Utilising CO2 in plant research
The CO2 scrubbing plant at the Coal Innovation Centre is one of the few separation plants worldwide where the CO2 produced during the combustion of coal can be liquefied or filled into gas cylinders in order to make it available for research projects dealing with the utilisation of CO2.
Jülich Research Centre to use CO2 from Niederaussem for plant reserach
At a press conference held at the Coal Innovation Centre on 7 October 2015, Dr Hartmann and Prof Marquardt, Chairman of the Jülich Reserach Centre, informed the public about the future use of the carbon dioxide captured with the pilot CO2 scrubbing plant in Niederaussem for plant research.
Algae and other plants can be used as an alternative to petroleum for aviation fuels, as a basic material for the chemical industry or for foodstuffs. Plants need CO2 as a nutrient to grow, and in future RWE Power AG will supply the Research Centre with this raw material from the Niederaussem CO2 scrubbing plant.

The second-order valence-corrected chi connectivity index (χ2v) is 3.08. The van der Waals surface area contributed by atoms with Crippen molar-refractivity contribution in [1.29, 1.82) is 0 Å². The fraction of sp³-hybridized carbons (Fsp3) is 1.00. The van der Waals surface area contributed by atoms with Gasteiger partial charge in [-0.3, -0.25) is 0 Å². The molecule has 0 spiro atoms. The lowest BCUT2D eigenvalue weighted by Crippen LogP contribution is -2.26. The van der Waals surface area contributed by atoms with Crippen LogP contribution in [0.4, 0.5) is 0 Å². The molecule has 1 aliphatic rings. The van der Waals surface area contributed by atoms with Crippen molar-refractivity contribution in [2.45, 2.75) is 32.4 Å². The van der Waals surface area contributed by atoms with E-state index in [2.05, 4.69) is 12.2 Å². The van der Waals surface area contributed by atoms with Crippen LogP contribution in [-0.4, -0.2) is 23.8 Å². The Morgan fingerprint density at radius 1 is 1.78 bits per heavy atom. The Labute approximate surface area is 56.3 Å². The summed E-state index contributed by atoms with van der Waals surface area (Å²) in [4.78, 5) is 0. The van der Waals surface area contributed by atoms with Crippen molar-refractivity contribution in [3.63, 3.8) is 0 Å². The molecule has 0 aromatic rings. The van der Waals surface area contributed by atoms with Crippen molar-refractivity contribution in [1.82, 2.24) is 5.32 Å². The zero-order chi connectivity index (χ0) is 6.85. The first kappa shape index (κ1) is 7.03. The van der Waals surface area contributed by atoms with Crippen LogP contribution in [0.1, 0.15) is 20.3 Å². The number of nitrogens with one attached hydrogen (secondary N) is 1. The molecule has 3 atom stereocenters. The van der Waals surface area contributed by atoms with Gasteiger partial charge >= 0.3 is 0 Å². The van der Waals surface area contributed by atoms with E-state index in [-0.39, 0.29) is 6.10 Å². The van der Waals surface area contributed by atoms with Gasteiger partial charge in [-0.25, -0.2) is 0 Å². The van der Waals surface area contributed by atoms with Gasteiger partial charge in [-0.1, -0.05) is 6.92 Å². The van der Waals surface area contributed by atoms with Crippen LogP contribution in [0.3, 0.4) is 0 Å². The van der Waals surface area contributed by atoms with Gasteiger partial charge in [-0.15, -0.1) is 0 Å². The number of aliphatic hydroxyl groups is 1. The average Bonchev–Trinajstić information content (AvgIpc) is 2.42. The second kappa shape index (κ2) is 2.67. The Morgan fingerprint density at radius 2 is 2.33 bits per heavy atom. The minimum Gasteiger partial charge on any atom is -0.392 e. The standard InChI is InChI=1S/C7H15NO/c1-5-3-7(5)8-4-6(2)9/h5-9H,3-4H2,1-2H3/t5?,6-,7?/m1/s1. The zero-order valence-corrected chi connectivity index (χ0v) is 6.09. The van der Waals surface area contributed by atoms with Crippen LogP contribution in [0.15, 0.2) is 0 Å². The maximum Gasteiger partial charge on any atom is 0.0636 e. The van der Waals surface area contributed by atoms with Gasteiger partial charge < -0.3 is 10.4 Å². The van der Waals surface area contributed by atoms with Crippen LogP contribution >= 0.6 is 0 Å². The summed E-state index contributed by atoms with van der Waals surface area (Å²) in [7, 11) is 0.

At the "Algae Science Centre" on the Jülich campus, the plant researchers of the Institute of Bio- and Geosciences (IBG-2) feed microalgae with the CO2 captured in Niederaussem, obtaining, for instance, oils to be used as a basis for biofuels. Algae can utilise CO2 in extremely high concentrations. But the Jülich plant researchers also use the CO2 to investigate how the future yield of grain and other useful plants will change with an elevated CO2 concentration.
The Food and Agriculture Organization of the United Nations (FAO) estimates that global demand for biomass used for food and as feed will double until 2050.